I'm no parser expert, but a parser that was easier to understand and modify, and was as fast as the current one, sounds good to me.

It's a tricky area though; e.g. the layout rule.

Worth talking to Simon Marlow.

Simon



| -----Original Message-----
| From: ghc-devs <[hidden email]> On Behalf Of Vladislav
| Zavialov
| Sent: 08 October 2018 21:44
| To: ghc-devs <[hidden email]>
| Subject: Parser.y rewrite with parser combinators
|
| Hello devs,
|
| Recently I've been working on a couple of parsing-related issues in
| GHC. I implemented support for the -XStarIsType extension, fixed
| parsing of the (!) type operator (Trac #15457), allowed using type
| operators in existential contexts (Trac #15675).
|
| Doing these tasks required way more engineering effort than I expected
| from my prior experience working with parsers due to complexities of
| GHC's grammar.
|
| In the last couple of days, I've been working on Trac #1087 - a
| 12-year old parsing bug. After trying out a couple of approaches, to
| my dismay I realised that fixing it properly (including support for
| bang patterns inside infix constructors, etc) would require a complete
| rewrite of expression and pattern parsing logic.
|
| Worse yet, most of the work would be done outside Parser.y in Haskell
| code instead, in RdrHsSyn helpers. When I try to keep the logic inside
| Parser.y, in every design direction I face reduce/reduce conflicts.
|
| The reduce/reduce conflicts are the worst.
|
| Perhaps it is finally time to admit that Haskell syntax with all of
| the GHC cannot fit into a LALR grammar?
|
| The extent of hacks that we have right now just to make parsing
| possible is astonishing. For instance, we have dedicated constructors
| in HsExpr to make parsing patterns possible (EWildPat, EAsPat,
| EViewPat, ELazyPat). That is, one of the fundamental types (that the
| type checker operates on) has four additional constructors that exist
| due to a reduce/reduce conflict between patterns and expressions.
|
| I propose a complete rewrite of GHC's parser to use recursive descent
| parsing with monadic parser combinators.
|
| 1. We could significantly simplify parsing logic by doing things in a
| more direct manner. For instance, instead of parsing patterns as
| expressions and then post-processing them, we could have separate
| parsing logic for patterns and expressions.
|
| 2. We could fix long-standing parsing bugs like Trac #1087 because
| recursive descent offers more expressive power than LALR (at the cost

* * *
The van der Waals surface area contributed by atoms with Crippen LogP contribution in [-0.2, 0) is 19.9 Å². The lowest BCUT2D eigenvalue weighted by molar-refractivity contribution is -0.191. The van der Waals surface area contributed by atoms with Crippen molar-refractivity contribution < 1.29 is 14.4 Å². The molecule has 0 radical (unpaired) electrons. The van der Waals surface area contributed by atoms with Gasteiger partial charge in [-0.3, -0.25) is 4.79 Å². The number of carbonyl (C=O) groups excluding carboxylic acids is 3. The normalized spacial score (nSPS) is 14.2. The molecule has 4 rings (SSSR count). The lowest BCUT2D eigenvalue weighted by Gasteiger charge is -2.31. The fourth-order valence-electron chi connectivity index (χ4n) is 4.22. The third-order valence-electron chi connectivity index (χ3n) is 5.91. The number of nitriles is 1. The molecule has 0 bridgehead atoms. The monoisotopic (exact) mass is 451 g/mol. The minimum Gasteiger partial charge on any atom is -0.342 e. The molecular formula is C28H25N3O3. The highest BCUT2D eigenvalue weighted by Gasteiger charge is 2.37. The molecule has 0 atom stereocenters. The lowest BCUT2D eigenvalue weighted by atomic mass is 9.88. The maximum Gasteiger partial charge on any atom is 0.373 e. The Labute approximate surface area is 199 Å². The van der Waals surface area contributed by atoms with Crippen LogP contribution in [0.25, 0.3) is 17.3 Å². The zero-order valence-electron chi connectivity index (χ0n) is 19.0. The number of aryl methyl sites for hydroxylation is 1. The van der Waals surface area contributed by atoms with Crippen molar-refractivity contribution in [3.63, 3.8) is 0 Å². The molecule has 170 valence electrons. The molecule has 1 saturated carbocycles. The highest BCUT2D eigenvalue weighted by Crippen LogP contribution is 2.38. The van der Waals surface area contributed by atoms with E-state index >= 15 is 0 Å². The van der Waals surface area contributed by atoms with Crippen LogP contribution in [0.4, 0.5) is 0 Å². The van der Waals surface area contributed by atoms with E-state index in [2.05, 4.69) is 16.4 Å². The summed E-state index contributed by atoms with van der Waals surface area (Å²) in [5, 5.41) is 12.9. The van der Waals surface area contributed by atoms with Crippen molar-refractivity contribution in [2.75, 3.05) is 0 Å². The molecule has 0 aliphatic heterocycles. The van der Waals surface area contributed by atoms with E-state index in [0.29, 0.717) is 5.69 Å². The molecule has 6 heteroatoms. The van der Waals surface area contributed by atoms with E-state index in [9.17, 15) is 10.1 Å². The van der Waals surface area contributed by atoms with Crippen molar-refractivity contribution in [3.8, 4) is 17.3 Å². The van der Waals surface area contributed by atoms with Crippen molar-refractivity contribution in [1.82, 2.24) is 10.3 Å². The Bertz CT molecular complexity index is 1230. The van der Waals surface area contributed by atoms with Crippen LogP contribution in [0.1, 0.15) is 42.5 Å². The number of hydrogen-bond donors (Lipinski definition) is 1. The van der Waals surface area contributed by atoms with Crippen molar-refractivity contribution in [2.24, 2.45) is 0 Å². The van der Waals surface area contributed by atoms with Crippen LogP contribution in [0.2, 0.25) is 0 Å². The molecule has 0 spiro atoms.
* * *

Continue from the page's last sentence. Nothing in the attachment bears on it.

| of support for left recursion, which is not much of a loss in
| practice).
|
| 3. New extensions to the grammar would require less engineering effort.
|
| Of course, this rewrite is a huge chunk of work, so before I start, I
| would like to know that this work would be accepted if done well.
| Here's what I want to achieve:
|
| * Comparable performance. The new parser could turn out to be faster
| because it would do less post-processing, but it could be slower
| because 'happy' does all the sorts of low-level optimisations. I will
| consider this project a success only if comparable performance is
| achieved.
|
| * Correctness. The new parser should handle 100% of the syntactic
| constructs that the current parser can handle.
|
| * Error messages. The new error messages should be of equal or better
| quality than existing ones.
|
| * Elegance. The new parser should bring simplification to other parts
| of the compiler (e.g. removal of pattern constructors from HsExpr).
| And one of the design principles is to represent things by dedicated
| data structures, in contrast to the current state of affairs where we
| represent patterns as expressions, data constructor declarations as
| types (before D5180), etc.
|
| Let me know if this is a good/acceptable direction of travel. That's
| definitely something that I personally would like to see happen.
|
| All the best,
| - Vladislav
| _______________________________________________
| ghc-devs mailing list
| [hidden email]
| https://na01.safelinks.protection.outlook.com/?url=http%3A%2F%2Fmail.hask
| ell.org%2Fcgi-bin%2Fmailman%2Flistinfo%2Fghc-
| devs&amp;data=02%7C01%7Csimonpj%40microsoft.com%7C19181de5c6bd493ab07a08d
| 62d5edbe0%7C72f988bf86f141af91ab2d7cd011db47%7C1%7C0%7C636746282778542095
| &amp;sdata=lFRt1t4k3BuuRdyOqwOYTZcLPRB%2BtFJwfFtgMpNLxW0%3D&amp;reserved=
| 0
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RE: Parser.y rewrite with parser combinators

GHC - devs mailing list

use the Happy grammar to parse out the basic structure of the program, without trying to be completely precise, and then have a separate pass that validates and fixes up the results.